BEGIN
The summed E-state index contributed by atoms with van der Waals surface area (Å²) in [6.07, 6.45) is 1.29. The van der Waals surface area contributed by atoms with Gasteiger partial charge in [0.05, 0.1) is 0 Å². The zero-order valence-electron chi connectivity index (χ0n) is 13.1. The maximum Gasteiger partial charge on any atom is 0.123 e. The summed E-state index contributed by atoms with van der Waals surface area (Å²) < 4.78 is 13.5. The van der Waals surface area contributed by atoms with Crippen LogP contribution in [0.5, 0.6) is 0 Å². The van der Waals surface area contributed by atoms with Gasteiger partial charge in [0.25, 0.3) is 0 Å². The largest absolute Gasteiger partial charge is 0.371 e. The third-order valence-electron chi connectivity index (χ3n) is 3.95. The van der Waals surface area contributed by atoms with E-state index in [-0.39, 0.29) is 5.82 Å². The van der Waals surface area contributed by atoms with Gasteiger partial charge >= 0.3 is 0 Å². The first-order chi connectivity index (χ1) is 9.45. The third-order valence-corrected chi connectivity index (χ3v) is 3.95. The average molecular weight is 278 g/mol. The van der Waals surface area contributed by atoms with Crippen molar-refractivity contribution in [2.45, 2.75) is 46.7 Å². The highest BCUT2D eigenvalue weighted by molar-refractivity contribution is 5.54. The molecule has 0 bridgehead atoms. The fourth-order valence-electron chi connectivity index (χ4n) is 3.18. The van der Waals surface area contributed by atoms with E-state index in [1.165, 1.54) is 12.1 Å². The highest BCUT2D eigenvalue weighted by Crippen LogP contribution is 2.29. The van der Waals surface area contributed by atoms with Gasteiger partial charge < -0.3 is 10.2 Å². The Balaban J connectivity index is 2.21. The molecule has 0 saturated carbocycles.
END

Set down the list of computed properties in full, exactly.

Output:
The summed E-state index contributed by atoms with van der Waals surface area (Å²) in [6.07, 6.45) is 1.29. The van der Waals surface area contributed by atoms with Gasteiger partial charge in [0.05, 0.1) is 0 Å². The zero-order valence-electron chi connectivity index (χ0n) is 13.1. The maximum Gasteiger partial charge on any atom is 0.123 e. The summed E-state index contributed by atoms with van der Waals surface area (Å²) < 4.78 is 13.5. The van der Waals surface area contributed by atoms with Crippen LogP contribution in [0.5, 0.6) is 0 Å². The van der Waals surface area contributed by atoms with Gasteiger partial charge in [0.25, 0.3) is 0 Å². The largest absolute Gasteiger partial charge is 0.371 e. The third-order valence-electron chi connectivity index (χ3n) is 3.95. The van der Waals surface area contributed by atoms with E-state index in [-0.39, 0.29) is 5.82 Å². The van der Waals surface area contributed by atoms with Gasteiger partial charge >= 0.3 is 0 Å². The first-order chi connectivity index (χ1) is 9.45. The third-order valence-corrected chi connectivity index (χ3v) is 3.95. The average molecular weight is 278 g/mol. The van der Waals surface area contributed by atoms with Crippen molar-refractivity contribution in [2.45, 2.75) is 46.7 Å². The highest BCUT2D eigenvalue weighted by molar-refractivity contribution is 5.54. The molecule has 0 bridgehead atoms. The fourth-order valence-electron chi connectivity index (χ4n) is 3.18. The van der Waals surface area contributed by atoms with E-state index in [1.165, 1.54) is 12.1 Å². The highest BCUT2D eigenvalue weighted by Crippen LogP contribution is 2.29. The van der Waals surface area contributed by atoms with Gasteiger partial charge < -0.3 is 10.2 Å². The Balaban J connectivity index is 2.21. The molecule has 0 saturated carbocycles.